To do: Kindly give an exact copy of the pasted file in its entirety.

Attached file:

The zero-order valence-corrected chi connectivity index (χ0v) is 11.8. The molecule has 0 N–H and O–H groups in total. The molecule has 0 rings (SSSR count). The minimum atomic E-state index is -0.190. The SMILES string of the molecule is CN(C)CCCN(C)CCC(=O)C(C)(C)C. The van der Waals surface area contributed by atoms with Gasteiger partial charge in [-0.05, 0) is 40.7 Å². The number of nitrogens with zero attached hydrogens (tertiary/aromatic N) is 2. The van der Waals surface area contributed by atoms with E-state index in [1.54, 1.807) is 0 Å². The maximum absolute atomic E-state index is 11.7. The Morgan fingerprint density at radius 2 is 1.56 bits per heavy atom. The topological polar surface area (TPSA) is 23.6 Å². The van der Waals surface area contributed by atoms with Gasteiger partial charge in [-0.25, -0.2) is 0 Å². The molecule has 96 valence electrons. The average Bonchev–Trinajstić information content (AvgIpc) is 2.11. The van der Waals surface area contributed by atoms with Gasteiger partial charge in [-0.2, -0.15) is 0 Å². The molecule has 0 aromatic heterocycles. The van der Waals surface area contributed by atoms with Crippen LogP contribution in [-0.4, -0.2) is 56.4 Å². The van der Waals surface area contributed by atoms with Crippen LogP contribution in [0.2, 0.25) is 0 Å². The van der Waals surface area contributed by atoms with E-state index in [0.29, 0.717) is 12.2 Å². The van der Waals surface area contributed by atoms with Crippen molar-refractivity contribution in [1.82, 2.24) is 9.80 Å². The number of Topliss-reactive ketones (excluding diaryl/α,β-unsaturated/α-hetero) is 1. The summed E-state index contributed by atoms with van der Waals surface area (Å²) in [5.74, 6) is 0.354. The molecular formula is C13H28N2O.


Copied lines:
The zero-order valence-corrected chi connectivity index (χ0v) is 11.8. The molecule has 0 N–H and O–H groups in total. The molecule has 0 rings (SSSR count). The minimum atomic E-state index is -0.190. The SMILES string of the molecule is CN(C)CCCN(C)CCC(=O)C(C)(C)C. The van der Waals surface area contributed by atoms with Gasteiger partial charge in [-0.05, 0) is 40.7 Å². The number of nitrogens with zero attached hydrogens (tertiary/aromatic N) is 2. The van der Waals surface area contributed by atoms with E-state index in [1.54, 1.807) is 0 Å². The maximum absolute atomic E-state index is 11.7. The Morgan fingerprint density at radius 2 is 1.56 bits per heavy atom. The topological polar surface area (TPSA) is 23.6 Å². The van der Waals surface area contributed by atoms with Gasteiger partial charge in [-0.25, -0.2) is 0 Å². The molecule has 96 valence electrons. The average Bonchev–Trinajstić information content (AvgIpc) is 2.11. The van der Waals surface area contributed by atoms with Gasteiger partial charge in [-0.2, -0.15) is 0 Å². The molecule has 0 aromatic heterocycles. The van der Waals surface area contributed by atoms with Crippen LogP contribution in [-0.4, -0.2) is 56.4 Å². The van der Waals surface area contributed by atoms with Crippen LogP contribution in [0.2, 0.25) is 0 Å². The van der Waals surface area contributed by atoms with E-state index in [0.29, 0.717) is 12.2 Å². The van der Waals surface area contributed by atoms with Crippen molar-refractivity contribution in [1.82, 2.24) is 9.80 Å². The number of Topliss-reactive ketones (excluding diaryl/α,β-unsaturated/α-hetero) is 1. The summed E-state index contributed by atoms with van der Waals surface area (Å²) in [5.74, 6) is 0.354. The molecular formula is C13H28N2O.